“First We Take Manhattan might be understood as an examination of the mind of the extremist.” Leonard Cohen


I’ve never known what “First We Take Manhattan” is about. Can you explain it a little? Do you think its meaning changed after the attack to New York? Would you sing it again in concert?

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Every succeeding moment changes what has happened the moment before. In the stream of writing all that is written changes its meanings by what is written subsequently. First We Take Manhattan might be understood as an examination of the mind of the extremist. In a way it’s a better song now than it was before and I would probably sing it in concert if the circumstances were appropriate.quotedown2

Leonard Cohen

Online Web Chat October 16, 2001

Leonard Cohen’s plan after taking Manhattan: “I’m not at liberty to disclose the full details, but I can tell you it will involve a lot of new parking meters.”

They sentenced me to twenty years of boredom
For trying to change the system from within
I’m coming now, I’m coming to reward them
First we take Manhattan, then we take Berlin

First We Take Manhattan by Leonard Cohen

From 1988 interview with Dave Fanning (no longer accessible). Cohen gave a similar answer on an interview for Norwegian TV broadcast in May 1988

Note: Originally posted Jan 21, 2014 at DrHGuy.com, a predecessor of Cohencentric

“This song is a direct response to the boredom, to the anxiety, to the sense of weightlessness, that I feel in my daily life.” Leonard Cohen On First We Take Manhattan


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This song is a direct response to the boredom, to the anxiety, to the sense of weightlessness, that I feel in my daily life. I don’t know whether anybody else feels this way. I suspect some people do feel this way – that the world has disappeared, that the catastrophe has already taken place, that the flood has already come, that we don’t have to wait for the nuclear holocaust, that the world has been destroyed somehow. But you can’t take these ideas with you on the street.quotedown2

Leonard Cohen

 

I’m Your Man, by Alberto Manzano (Rockdelux (Spain): May 1988)

Leonard Cohen Lays Out His Plan Once He Takes Manhattan And Berlin

lc-1988

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But even your immaculate hospitality will not deter me from my appointed task which is to take Manhattan and then Berlin. And as soon as I take them, I’m going to give them back, because I don’t want them… unless they really insist. Just my way, that’s all. There’s no punchline to this joke. It just leaves you in a blue limbo of ambiguity, a landscape that I happen to know extremely well. I hope I don’t meet any of you there.quotedown2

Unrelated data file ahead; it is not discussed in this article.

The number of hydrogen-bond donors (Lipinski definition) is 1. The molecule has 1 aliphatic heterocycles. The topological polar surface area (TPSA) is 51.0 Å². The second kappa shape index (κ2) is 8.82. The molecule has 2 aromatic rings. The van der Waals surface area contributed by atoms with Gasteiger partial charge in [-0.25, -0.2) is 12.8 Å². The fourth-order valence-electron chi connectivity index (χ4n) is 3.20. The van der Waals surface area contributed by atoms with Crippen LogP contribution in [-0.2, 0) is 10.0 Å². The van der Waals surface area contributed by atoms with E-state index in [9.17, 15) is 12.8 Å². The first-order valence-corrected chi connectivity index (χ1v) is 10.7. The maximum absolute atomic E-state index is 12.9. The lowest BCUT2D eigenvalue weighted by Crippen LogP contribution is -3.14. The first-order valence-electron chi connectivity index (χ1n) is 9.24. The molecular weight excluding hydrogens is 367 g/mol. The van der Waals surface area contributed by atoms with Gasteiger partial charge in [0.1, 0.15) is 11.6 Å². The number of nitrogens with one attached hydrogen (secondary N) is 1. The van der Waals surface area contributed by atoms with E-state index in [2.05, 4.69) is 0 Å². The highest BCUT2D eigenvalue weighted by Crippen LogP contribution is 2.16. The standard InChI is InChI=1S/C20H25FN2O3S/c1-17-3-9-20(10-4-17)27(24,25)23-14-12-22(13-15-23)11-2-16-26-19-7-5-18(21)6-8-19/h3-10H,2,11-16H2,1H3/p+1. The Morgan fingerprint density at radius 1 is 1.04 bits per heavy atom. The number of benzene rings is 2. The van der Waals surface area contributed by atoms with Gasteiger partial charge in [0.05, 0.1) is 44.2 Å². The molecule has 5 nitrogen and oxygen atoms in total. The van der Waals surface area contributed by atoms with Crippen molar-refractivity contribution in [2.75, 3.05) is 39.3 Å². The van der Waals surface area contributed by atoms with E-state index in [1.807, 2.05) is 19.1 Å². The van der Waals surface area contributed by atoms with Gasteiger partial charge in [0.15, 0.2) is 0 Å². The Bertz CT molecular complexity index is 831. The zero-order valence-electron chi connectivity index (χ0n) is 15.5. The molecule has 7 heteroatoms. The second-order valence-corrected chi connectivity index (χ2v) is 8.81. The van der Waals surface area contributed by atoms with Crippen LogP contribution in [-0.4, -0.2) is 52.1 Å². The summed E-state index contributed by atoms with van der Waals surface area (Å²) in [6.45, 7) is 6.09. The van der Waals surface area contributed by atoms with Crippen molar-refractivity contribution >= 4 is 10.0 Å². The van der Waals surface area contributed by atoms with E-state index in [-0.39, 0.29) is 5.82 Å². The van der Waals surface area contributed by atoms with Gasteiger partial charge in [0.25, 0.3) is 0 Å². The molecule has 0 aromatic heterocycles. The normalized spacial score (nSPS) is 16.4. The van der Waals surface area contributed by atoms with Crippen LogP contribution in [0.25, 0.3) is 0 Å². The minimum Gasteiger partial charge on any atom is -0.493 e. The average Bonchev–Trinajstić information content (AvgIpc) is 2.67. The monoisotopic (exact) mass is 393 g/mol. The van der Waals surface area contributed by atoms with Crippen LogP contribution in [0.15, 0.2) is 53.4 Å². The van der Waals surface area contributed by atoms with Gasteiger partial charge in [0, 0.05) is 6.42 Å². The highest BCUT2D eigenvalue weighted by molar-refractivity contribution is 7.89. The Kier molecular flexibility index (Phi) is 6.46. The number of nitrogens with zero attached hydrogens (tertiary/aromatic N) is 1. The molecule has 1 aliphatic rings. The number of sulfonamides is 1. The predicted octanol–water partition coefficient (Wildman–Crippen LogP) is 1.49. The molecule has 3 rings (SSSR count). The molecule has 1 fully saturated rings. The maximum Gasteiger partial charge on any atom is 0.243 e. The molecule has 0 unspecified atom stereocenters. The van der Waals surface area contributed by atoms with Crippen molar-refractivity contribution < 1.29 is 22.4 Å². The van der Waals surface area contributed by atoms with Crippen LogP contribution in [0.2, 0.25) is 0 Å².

Leonard Cohen

 

Leonard Cohen, introduction to “First We Take Manhattan” at the April 28, 1988 concert at Jaahalli Helsinki, Finland, Originally posted Nov 5, 2014 at DrHGuy.com, a predecessor of Cohencentric

Leonard Cohen Employs Sergio Leone, Motown, Bubble Gum For A “Different Twist” On First We Take Manhattan

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Without that Sergio Leone-Eastwood track it would have been truly demented geopolitical fantasy. But with that soundtrack and with the Motown chorus veering over to bubble gum, you get a different twist on the thingquotedown2

Leonard Cohen

Folk-Rock’s Poet Laureate Returns By Jeff Bradley. AP story, printed in Times Daily – Sept 3, 1988. Originally posted Nov 13, 2014 at DrHGuy.com, a predecessor of Cohencentric

Leonard Cohen On The Significance Of Who Sent The Monkey And The Plywood Violin In First We Take Manhattan

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I thank you for those items that you sent me,
the monkey and the plywood violin.
I practiced every night, now I’m ready.
First we take Manhattan, then we take Berlin.

From First We Take Manhattan by Leonard Cohen

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[The sender of the monkey and the plywood violin is] that part of ourselves that diminished that voice that . . . was demanding a spiritual aspect to our lives . . . . We gave that aspect of ourselves that was hungry some kind of perverse and obscene charity. We made him into an organ grinder . . . . We gave that part of us a monkey and a plywood violin, so that it would screech away and amuse us with its anticsquotedown2

Leonard Cohen

Leonard Cohen, Personal Interview with Winfried Siemerling. 2 November 1990, North York. Unpublished. Quoted in Interior Landscapes and the Public Realm: Contingent Mediations in a Speech and a Song by Leonard Cohen by Winfried Siemerling. Canadian Poetry: No. 33, Fall/Winter, 1993. Originally posted Mar 22, 2014 at DrHGuy.com, a predecessor of Cohencentric